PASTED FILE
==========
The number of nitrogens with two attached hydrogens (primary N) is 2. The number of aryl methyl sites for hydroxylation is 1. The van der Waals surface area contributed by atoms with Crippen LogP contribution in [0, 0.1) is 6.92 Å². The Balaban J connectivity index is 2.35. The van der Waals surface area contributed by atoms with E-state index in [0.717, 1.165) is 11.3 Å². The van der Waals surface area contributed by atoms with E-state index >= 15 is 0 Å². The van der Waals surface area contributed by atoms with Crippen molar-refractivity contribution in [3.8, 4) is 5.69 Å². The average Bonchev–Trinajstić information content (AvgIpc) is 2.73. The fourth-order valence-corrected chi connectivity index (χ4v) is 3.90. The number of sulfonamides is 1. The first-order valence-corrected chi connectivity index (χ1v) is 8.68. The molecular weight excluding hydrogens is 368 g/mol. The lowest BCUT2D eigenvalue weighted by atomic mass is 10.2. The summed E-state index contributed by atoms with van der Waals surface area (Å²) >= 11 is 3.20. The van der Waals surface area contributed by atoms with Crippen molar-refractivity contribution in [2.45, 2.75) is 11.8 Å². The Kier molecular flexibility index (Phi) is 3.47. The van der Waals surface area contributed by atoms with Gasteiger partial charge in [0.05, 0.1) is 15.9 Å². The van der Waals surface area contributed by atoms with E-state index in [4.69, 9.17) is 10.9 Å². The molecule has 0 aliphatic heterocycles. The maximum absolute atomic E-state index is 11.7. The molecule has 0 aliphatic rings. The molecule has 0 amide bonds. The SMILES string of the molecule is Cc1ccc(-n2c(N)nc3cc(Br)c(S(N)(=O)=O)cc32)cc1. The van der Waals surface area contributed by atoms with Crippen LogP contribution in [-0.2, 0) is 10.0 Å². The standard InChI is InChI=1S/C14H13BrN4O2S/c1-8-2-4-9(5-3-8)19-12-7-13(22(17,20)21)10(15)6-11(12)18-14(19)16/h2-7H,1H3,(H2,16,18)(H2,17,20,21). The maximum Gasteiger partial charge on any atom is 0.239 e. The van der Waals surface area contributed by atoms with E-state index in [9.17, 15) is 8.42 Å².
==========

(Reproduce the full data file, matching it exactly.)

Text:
The number of nitrogens with two attached hydrogens (primary N) is 2. The number of aryl methyl sites for hydroxylation is 1. The van der Waals surface area contributed by atoms with Crippen LogP contribution in [0, 0.1) is 6.92 Å². The Balaban J connectivity index is 2.35. The van der Waals surface area contributed by atoms with E-state index in [0.717, 1.165) is 11.3 Å². The van der Waals surface area contributed by atoms with E-state index >= 15 is 0 Å². The van der Waals surface area contributed by atoms with Crippen molar-refractivity contribution in [3.8, 4) is 5.69 Å². The average Bonchev–Trinajstić information content (AvgIpc) is 2.73. The fourth-order valence-corrected chi connectivity index (χ4v) is 3.90. The number of sulfonamides is 1. The first-order valence-corrected chi connectivity index (χ1v) is 8.68. The molecular weight excluding hydrogens is 368 g/mol. The lowest BCUT2D eigenvalue weighted by atomic mass is 10.2. The summed E-state index contributed by atoms with van der Waals surface area (Å²) >= 11 is 3.20. The van der Waals surface area contributed by atoms with Crippen molar-refractivity contribution in [2.45, 2.75) is 11.8 Å². The Kier molecular flexibility index (Phi) is 3.47. The van der Waals surface area contributed by atoms with Gasteiger partial charge in [0.05, 0.1) is 15.9 Å². The van der Waals surface area contributed by atoms with E-state index in [4.69, 9.17) is 10.9 Å². The molecule has 0 aliphatic heterocycles. The maximum absolute atomic E-state index is 11.7. The molecule has 0 aliphatic rings. The molecule has 0 amide bonds. The SMILES string of the molecule is Cc1ccc(-n2c(N)nc3cc(Br)c(S(N)(=O)=O)cc32)cc1. The van der Waals surface area contributed by atoms with Crippen LogP contribution in [-0.2, 0) is 10.0 Å². The standard InChI is InChI=1S/C14H13BrN4O2S/c1-8-2-4-9(5-3-8)19-12-7-13(22(17,20)21)10(15)6-11(12)18-14(19)16/h2-7H,1H3,(H2,16,18)(H2,17,20,21). The maximum Gasteiger partial charge on any atom is 0.239 e. The van der Waals surface area contributed by atoms with E-state index in [9.17, 15) is 8.42 Å².